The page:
What are the warning signs of a shady mortgage provider?

Asked by Trulia Denver, Denver, CO Thu Apr 25, 2013

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Kawain Payne, Agent, Seal Beach, CA
Tue Apr 30, 2013
Good question

Here we go:

1. Loan terms that sound too good to be true

2. Lack of communication

3. Pre Approval letters not printed on letter head

4. Company has more than one name they use to conduct business

5. Office may be sub leased from some other type of business

6. does not provide clear cost associated with loan in writing

Kawain Payne, Realtor
0 votes
Robert McGui…, Agent, Denver, CO
Thu Apr 25, 2013
Trulia Denver,

These are my top 5.. 1. Poor communications skills. If they don't answer their phone or respond by email in a reasonable amount of time. 2. They push a particular program without considering the clients needs. 3. They have no positive references for you to check. 4. Their familiarity and knowledge of basic and niche mortgage programs is weak. 5. They are willing to suggest and do the things that are known get buyers in trouble and or put the agents license in jeopardy.

Robert McGuire
Your Castle Realestate
0 votes
Chris Yedo, Agent, Aurora, CO
Thu Apr 25, 2013
Lets answer that the opposite way. A good lender should know their business, have good communication skills and be able to explain everything to you, so that YOU understand it. I would not settle for anything less. As an agent, I can usually tell when we have a problem, because the lender quits communicating, and starts hiding, as they don't want to answer the hard questions. I would suggest getting a recommendation from a friend, or a Realtor for a reputable lender. Realtors work with lenders everyday, and usually have a few that they can suggest based on your situation. Call me, and I will recommend one.
0 votes
Julie Montgo…, , 80238
Thu Apr 25, 2013
Someone who is breathing ... just joking, sort of. Seriously, there are SO many bad lenders out there it's terrifying, and the "big banks" are the worst offenders. The best advice I can give you is work with a local bank (small local banks who portfolios there own loans like FirstBank in Denver) or a local mortgage lender that has 100% control over their processes. That means they underwrite (approve) their loans in house; they have their own appraisal management companies, and they fund at least 24 hours before closing. If your deal is ever going to fall (once past inspection and appraisal) it will happen a day or two before or ON the day of closing. Oops ... the money's not there -- and this happens more often that you would believe. That means you lose the house and your earnest money. So, stay away from all the big banks (Wells Fargo, Bank of America, etc.) and find a good local lender. Don't fall for the lowest rates -- lower than average rates means you are likely paying a fortune in points (closing costs), which many of these people never disclose. Finally, hire a professional, experienced buyer's agent who can help protect your best interests, including someone who understands loans and how the "game is played." Julie Montgomery, Elite Denver Home Sales, LLC, Greenwood Village, CO. http://www.jmontgomery.com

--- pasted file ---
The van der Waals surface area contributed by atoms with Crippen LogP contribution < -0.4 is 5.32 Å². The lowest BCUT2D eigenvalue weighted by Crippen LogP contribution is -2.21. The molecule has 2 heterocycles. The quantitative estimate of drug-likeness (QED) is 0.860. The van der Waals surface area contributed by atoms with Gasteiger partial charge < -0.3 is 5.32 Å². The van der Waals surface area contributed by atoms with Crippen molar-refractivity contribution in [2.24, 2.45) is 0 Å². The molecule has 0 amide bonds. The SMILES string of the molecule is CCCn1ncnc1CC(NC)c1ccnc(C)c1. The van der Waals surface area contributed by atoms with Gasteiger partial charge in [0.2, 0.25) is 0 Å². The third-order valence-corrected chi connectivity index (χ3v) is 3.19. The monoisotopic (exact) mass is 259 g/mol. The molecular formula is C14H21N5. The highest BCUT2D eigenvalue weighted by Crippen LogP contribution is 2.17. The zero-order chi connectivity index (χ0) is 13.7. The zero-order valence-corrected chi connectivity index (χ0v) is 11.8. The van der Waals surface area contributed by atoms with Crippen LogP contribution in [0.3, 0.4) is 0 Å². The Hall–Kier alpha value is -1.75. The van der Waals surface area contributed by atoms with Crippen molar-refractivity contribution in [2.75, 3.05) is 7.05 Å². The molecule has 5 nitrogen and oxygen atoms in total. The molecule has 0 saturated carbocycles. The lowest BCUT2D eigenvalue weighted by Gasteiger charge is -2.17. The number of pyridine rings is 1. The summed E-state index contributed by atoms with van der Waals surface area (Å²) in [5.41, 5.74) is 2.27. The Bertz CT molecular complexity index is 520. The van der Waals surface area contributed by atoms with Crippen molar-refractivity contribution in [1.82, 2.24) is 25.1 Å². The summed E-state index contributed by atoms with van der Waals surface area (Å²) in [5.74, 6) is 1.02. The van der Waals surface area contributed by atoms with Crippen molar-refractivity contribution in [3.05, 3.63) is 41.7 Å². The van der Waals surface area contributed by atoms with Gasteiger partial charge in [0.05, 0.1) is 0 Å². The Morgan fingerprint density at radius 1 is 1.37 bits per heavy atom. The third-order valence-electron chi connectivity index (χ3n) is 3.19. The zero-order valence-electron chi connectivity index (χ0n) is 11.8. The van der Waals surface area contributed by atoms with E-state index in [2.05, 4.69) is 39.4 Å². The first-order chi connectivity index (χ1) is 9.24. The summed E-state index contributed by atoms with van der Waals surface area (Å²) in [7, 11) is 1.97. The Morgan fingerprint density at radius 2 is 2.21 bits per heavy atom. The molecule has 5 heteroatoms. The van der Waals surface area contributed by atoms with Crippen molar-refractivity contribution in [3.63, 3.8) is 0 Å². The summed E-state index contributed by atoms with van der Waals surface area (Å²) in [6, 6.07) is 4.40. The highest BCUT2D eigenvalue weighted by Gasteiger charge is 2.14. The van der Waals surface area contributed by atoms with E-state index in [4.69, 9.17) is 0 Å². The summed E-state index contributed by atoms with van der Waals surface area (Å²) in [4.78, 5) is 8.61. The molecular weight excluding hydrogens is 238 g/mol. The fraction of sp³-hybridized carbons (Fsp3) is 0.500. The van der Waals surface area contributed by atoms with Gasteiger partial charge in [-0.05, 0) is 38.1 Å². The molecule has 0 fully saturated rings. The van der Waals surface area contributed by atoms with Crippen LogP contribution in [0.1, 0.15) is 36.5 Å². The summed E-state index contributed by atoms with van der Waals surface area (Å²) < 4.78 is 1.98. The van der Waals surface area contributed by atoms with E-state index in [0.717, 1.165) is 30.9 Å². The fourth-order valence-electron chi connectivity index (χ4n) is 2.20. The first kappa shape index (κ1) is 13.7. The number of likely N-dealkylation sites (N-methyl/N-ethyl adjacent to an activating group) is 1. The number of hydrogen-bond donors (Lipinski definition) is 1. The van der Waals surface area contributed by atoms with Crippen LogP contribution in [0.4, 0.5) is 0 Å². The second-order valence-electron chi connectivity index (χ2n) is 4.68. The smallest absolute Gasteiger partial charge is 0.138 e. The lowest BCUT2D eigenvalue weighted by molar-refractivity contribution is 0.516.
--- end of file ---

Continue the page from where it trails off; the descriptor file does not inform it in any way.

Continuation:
0 votes
Jeff Gadd, Agent, Denver, CO
Thu Apr 25, 2013
unprofessionalism, failure to get you a good faith estimate, most likely a lesser known company. There are many factors. If you have questions or would like a referral to lenders I trust, please call me- 720-231-2509
0 votes
Ray Williams, , Denver, CO
Thu Apr 25, 2013
That is a vague and broad question to answer. With all the regulations and licensing in place, I would be curious to know more specifics? The disclosures require zero tolerance for certain fees, 10% tolerance for others, and things like escrows, pre-paid interest, HOA dues are not something a lender can control. If the zero or 10% tolerance fees are out of line, the lender covers them.

My opinions are it comes to full disclosure. I fully disclose fees they will see on the settlement statement at closing. I know some mortgage lenders like to omit things like upfront HOA dues, show inaccurate escrow estimations, and the like.

Now if you are talking about saying you can helpa client, and not knowing underwriting guidelines, that is just being unprofessional. If you are talking about giving false impressions about the fact that underwriters want to certify a consumber can repay debt before approving a mortgage, that is unprofessional. If you are talking about not handling a real estate contract with communication and efficiency, again that is just unprofessional.

So again, with a broad stroke it is hard to answer a question like this~

Ray Williams
Branch Manager
Summit Mortgage Denver
Denver's 203K Lender
0 votes
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